Leading from the Trenches: An Interview with Jack Jacobs

View the original interview found in the High-Stakes Leadership: Business Insights from Pcubed

Jack Jacobs is, by any standard, a modern-day all-American hero. His notions about leadership have been forged by a long history of action and achievement in multiple fields – the military, business, television, and publishing.

Jacobs served two tours in Vietnam with the United States Army. The first earned him the esteemed Medal of Honor, the highest military decoration awarded by the U.S. government, when, during a brutal skirmish with the Viet Cong, he risked his life to save a fellow advisor and 13 soldiers even as he himself was wounded in battle. His military efforts also earned him three Bronze Stars and Two Silver Stars. Before his retirement from the Army as a colonel, he became a faculty member at the U.S. Military Academy in West Point, teaching international relations and comparative politics, and the National War College in Washington, D.C.
After his military career, Jacobs moved into investment banking, where he worked as a chief operating officer for AutoFinance Group and managing director of Bankers Trust. Currently, he acts as an on-air military analyst for NBC and MSNBC. In 2008 his memoir, If Not Now, When?: Duty and Sacrifice In America’s Time of Need, was published. And in 2010, he appeared on The Colbert Report in a segment titled, “Doom Bunker.”
Recently, Jacobs joined the Pcubed Board of Directors.
In this interview, Jacobs shares his thoughts about where the most effective leading is done, how to make the best decisions even when resources and information are scarce, and how to know when it’s time to shift to a backup plan because the direction you’re going is wrong.

You’ve talked about how leaders don’t get the perspective they really need to make effective decisions because they’re too far from the trenches. Do you find it’s as true in business as it is in military actions?

Jack Jacobs: It’s just as big a problem. I remember when I was at Bankers Trust, and I was made a managing director, they said, “Because you’re a managing director, you get a nice office.” They showed me a nice office. I said I didn’t want it, couldn’t use it. They said, “But you’re a managing director.” I said, “The only way you can understand what’s going on is to be in the middle of it. [With that other office] you won’t get the information you get from being in the middle of it. And the decisions you’re going to make have just as good a chance of being wrong as they do of being right.” I kept my spot in the middle of the 350-person trading floor.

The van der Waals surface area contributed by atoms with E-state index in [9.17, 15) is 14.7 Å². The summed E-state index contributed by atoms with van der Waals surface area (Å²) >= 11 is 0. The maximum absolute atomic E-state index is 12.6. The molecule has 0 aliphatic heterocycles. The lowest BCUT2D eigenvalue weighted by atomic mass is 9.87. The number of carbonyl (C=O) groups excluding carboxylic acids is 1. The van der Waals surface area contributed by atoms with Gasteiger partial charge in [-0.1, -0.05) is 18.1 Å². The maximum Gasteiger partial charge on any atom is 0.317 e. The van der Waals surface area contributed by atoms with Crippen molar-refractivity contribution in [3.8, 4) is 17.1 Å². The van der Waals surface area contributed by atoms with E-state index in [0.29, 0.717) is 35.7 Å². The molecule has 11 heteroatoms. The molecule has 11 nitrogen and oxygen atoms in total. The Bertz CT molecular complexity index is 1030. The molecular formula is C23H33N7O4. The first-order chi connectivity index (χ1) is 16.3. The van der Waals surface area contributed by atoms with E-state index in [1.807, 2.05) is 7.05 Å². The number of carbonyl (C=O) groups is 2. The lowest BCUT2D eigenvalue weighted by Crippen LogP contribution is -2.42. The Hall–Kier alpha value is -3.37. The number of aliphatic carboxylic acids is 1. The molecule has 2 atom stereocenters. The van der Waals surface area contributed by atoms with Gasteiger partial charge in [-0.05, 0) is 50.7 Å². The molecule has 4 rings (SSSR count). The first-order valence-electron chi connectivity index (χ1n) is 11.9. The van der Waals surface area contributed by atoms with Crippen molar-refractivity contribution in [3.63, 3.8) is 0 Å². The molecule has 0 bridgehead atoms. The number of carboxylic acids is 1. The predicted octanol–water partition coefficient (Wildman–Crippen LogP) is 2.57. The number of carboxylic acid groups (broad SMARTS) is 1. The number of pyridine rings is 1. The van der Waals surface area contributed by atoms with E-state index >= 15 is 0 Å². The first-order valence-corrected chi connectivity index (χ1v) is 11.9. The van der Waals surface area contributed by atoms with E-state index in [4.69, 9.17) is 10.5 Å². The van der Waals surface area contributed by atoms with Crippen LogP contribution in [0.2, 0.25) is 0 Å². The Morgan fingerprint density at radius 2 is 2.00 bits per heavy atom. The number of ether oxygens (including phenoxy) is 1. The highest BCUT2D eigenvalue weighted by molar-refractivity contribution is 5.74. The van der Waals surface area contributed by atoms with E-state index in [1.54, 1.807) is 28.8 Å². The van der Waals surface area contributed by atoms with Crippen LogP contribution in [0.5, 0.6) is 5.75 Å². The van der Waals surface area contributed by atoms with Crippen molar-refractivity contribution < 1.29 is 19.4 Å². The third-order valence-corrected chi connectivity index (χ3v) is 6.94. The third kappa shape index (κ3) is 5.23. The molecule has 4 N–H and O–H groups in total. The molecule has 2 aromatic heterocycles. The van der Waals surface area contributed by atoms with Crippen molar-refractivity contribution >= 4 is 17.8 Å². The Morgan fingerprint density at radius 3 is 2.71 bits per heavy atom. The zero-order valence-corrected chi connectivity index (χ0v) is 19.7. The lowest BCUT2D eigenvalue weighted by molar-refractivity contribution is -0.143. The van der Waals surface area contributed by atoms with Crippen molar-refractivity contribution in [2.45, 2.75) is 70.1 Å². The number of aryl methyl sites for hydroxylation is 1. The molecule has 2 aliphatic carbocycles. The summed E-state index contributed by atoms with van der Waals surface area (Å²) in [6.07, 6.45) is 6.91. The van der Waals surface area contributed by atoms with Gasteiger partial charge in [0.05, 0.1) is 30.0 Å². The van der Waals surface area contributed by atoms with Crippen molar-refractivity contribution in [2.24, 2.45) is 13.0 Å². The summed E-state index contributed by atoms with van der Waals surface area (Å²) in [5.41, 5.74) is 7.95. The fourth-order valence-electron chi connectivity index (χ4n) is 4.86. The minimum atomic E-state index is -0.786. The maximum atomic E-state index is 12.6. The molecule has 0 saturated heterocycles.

Meetings are also always a huge time-waster. When I was a battalion commander, I almost never went to meetings. My boss, the brigade commander, didn’t like it very much. But I ran a very good battalion as a result of being in the jungle with my troops as much as I could.
And it’s not enough to just sit there. You’ve got to walk around and find out what’s going on. Everybody has gotta know you. In an exceedingly large organization, this becomes difficult to do, but you’ve got to make the effort. You’d be astonished how much information you’d glean that you would otherwise not.
This does not mean you jump the chain of command. There’s nothing wrong with being a very high ranking guy talking with a very low ranking guy to find out what’s going on, and then you pass on the information to the person who this low ranking person works for.
What leaders are supposed to be doing is, among other things, hanging around the people who work for them and mentoring them. So if you’re sitting in an office, you’re mentoring absolutely nobody. If you’re involved in a company that actually makes something, everybody on the production line has to see you all the time. And if you can’t get your paperwork done because you’re down there finding out what’s going on and mentoring the younger leaders, that’s tough. You do it when everybody has gone to sleep. That’s why you get paid more money.

As a recipient of the Medal of Honor, you above all others must be able to appreciate the difference a single individual can make. Has that kind of selfless dedication to a cause ever had a place in business?

I’m reminded of the observation of a Medal of Honor recipient named Brian Thacker. Of his actions, he said there are three grieving mothers still whose sons were every bit as brave. Every Medal of Honor recipient will say the same thing. He doesn’t wear the award for himself. He wears it for everybody else.